Advancements in local anesthesia helping heart surgery patients
SPRINGFIELD, MA (WGGB/WSHM) - Heart issues, like AFib, impact many people, but now a medical breakthrough with a common medical procedure is making news locally. People receiving the heart procedure can have a more comfortable experience and be home the same day thanks to local anesthesia.
Like many his age, 78-year-old Tony Odierna of Longmeadow had to undergo a heart tune-up. A plug was recently put in the pocket of his heart where blood clots can form.
“I went to my PCP for my physical and he detected AFib and I had an irregular heartbeat over the years and now nothing major and finally, he said ‘It’s time to treat the AFib,’” Odierna said.
That may sound like a heavy surgery, but he said it was easy and was in-and-out of the hospital the same day.
“Now, the advantages are I’m no longer on blood thinners, which can be expensive, even with insurance coverage. I don’t have to worry about internal bleeding and I no longer have five times the chance for stroke compared to a normal person. I’m back to being that normal person,” Odierna added.
Cardiologist Andrew Goldsweig performed the procedure. He credited advancements like local anesthesia or numbing medication.
“When you go to the dentist and you get a little bit of nonvaccine, that’s local anesthesia,” Goldsweig said.
Baystate Health is the first and only hospital in western Massachusetts to offer this option for procedures like that one. Goldsweig explained to Western Mass News that it saves patients the discomfort, risk, and recovery that comes with general anesthesia.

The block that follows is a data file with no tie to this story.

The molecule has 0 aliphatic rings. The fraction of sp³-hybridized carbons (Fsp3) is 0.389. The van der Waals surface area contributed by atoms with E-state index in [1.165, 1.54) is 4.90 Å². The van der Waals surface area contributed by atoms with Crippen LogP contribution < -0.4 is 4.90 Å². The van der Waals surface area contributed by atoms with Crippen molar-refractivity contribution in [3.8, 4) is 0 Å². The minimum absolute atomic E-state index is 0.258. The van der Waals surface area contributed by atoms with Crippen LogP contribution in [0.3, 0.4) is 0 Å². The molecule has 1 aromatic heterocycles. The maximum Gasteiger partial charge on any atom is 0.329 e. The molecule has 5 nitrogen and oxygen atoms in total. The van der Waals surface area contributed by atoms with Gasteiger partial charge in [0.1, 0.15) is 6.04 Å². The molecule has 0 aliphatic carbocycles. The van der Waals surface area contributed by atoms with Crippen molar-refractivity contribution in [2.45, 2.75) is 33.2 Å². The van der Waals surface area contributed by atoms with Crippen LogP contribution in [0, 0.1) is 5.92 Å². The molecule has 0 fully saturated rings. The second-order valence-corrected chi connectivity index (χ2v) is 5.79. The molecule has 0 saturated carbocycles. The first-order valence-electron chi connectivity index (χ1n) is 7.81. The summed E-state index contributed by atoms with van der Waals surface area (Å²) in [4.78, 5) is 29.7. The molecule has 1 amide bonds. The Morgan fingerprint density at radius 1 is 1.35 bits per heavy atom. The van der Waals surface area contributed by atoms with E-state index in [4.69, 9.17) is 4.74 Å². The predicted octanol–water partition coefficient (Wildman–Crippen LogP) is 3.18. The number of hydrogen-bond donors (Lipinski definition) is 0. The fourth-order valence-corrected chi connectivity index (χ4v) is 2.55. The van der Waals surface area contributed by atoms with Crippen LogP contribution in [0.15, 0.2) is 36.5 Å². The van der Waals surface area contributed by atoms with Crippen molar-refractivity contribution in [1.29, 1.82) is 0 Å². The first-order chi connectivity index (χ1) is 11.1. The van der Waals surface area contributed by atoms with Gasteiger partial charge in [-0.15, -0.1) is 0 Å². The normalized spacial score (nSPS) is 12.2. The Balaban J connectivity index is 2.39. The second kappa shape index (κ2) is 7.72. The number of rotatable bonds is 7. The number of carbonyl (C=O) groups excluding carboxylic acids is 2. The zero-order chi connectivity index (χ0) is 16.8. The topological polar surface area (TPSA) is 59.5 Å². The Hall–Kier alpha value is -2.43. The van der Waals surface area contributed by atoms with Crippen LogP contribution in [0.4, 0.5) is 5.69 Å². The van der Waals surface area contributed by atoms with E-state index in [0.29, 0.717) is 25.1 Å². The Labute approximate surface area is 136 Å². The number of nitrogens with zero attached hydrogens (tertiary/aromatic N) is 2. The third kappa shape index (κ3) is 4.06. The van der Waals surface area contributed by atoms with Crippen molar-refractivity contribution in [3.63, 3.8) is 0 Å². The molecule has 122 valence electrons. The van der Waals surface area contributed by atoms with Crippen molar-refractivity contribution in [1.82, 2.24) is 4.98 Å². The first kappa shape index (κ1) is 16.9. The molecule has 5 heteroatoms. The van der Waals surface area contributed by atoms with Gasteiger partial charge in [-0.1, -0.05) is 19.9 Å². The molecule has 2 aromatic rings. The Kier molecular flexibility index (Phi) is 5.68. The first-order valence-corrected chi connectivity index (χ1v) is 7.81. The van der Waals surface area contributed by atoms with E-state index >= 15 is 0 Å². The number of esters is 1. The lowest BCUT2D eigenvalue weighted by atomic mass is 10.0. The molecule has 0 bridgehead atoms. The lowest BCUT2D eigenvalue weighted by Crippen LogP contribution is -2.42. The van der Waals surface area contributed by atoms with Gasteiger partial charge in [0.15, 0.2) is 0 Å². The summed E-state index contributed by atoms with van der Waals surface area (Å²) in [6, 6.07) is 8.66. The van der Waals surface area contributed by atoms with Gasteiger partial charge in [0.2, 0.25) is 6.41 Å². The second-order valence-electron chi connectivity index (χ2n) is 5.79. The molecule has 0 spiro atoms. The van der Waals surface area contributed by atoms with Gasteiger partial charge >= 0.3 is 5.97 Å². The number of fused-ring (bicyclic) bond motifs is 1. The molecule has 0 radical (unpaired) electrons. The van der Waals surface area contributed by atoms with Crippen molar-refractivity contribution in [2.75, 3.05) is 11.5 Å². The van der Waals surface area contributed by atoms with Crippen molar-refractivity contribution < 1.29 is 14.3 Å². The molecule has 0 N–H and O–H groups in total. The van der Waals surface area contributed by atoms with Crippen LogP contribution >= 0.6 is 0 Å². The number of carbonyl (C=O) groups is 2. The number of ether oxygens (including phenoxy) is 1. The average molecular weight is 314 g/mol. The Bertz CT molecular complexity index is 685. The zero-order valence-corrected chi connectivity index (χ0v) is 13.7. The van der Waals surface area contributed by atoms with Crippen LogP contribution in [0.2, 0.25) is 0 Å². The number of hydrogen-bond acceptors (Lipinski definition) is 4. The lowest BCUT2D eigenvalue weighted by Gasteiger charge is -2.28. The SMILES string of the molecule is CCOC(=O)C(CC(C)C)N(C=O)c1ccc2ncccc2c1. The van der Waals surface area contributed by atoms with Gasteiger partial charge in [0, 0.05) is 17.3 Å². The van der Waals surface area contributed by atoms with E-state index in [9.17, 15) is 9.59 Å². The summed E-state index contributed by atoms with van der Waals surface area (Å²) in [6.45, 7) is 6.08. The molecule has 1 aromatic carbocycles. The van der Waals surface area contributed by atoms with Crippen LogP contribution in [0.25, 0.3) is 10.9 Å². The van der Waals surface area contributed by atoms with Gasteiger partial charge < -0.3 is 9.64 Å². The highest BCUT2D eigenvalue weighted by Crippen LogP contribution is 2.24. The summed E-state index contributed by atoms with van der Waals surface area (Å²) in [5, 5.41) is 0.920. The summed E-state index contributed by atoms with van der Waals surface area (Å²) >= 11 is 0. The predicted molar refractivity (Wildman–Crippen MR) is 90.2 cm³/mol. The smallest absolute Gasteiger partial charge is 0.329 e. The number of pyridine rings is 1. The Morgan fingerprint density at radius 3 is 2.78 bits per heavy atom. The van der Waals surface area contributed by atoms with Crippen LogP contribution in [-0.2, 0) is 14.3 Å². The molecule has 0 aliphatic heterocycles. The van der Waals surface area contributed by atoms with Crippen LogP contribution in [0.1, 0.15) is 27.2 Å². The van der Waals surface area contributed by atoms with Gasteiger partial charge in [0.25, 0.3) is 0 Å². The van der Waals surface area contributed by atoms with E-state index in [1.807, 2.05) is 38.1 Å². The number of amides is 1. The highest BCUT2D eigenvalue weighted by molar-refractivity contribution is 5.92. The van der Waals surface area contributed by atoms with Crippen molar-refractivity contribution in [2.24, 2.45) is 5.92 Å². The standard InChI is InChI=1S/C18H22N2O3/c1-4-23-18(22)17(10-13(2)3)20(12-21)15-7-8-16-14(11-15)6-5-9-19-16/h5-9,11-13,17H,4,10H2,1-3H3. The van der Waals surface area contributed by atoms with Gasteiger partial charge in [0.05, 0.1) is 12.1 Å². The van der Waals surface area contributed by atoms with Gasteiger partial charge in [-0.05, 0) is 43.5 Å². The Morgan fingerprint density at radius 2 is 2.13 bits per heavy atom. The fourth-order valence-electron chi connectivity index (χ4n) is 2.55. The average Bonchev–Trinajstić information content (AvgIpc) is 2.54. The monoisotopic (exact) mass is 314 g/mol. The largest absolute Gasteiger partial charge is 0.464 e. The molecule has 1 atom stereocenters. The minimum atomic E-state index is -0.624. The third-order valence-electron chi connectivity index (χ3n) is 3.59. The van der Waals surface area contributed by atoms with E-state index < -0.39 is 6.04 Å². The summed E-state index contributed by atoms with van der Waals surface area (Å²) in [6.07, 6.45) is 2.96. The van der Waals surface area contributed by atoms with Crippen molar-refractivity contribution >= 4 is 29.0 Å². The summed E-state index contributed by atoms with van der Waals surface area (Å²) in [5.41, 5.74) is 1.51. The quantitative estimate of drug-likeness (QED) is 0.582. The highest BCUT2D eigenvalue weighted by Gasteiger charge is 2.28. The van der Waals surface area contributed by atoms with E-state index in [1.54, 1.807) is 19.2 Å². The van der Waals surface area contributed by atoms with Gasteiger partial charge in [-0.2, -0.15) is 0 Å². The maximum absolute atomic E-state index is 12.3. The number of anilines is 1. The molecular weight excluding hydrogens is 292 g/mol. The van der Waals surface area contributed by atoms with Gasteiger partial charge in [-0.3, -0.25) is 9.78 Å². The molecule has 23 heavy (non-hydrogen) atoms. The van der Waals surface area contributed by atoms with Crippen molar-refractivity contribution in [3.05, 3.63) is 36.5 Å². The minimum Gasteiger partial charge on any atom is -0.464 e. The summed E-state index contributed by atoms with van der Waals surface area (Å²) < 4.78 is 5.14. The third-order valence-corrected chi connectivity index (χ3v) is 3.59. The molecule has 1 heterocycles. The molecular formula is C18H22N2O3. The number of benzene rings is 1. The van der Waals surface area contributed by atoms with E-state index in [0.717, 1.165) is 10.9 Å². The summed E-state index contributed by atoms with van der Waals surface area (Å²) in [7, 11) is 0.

“People have no memory of the events, but people aren’t able to breathe on their own. They require a breathing tube and a machine to do the breathing for them. They get paralytic medication, so they can’t move any of their muscles, even their diaphragm,” Goldsweig added.
Now, the practice is more common at the hospital.
“We’ve done more than 50 of these left atrial appendage procedures for atrial fibrillation. Using local anesthesia, and the introcaridac echocardiography, the very tiny image catheter that can go through a vein,” Goldsweig noted.
However, with Odierna being the first, we asked him if he was nervous.
“I ran it by several cardiologists, second, third opinions, and Dr. Goldsweig had performed this procedure years before in another place,” Odierna explained. “I felt so confident after I got all my answers and then we just went ahead with it.”
Odierna told us he is now increasing his physical activity and thinks he is doing well for his age.
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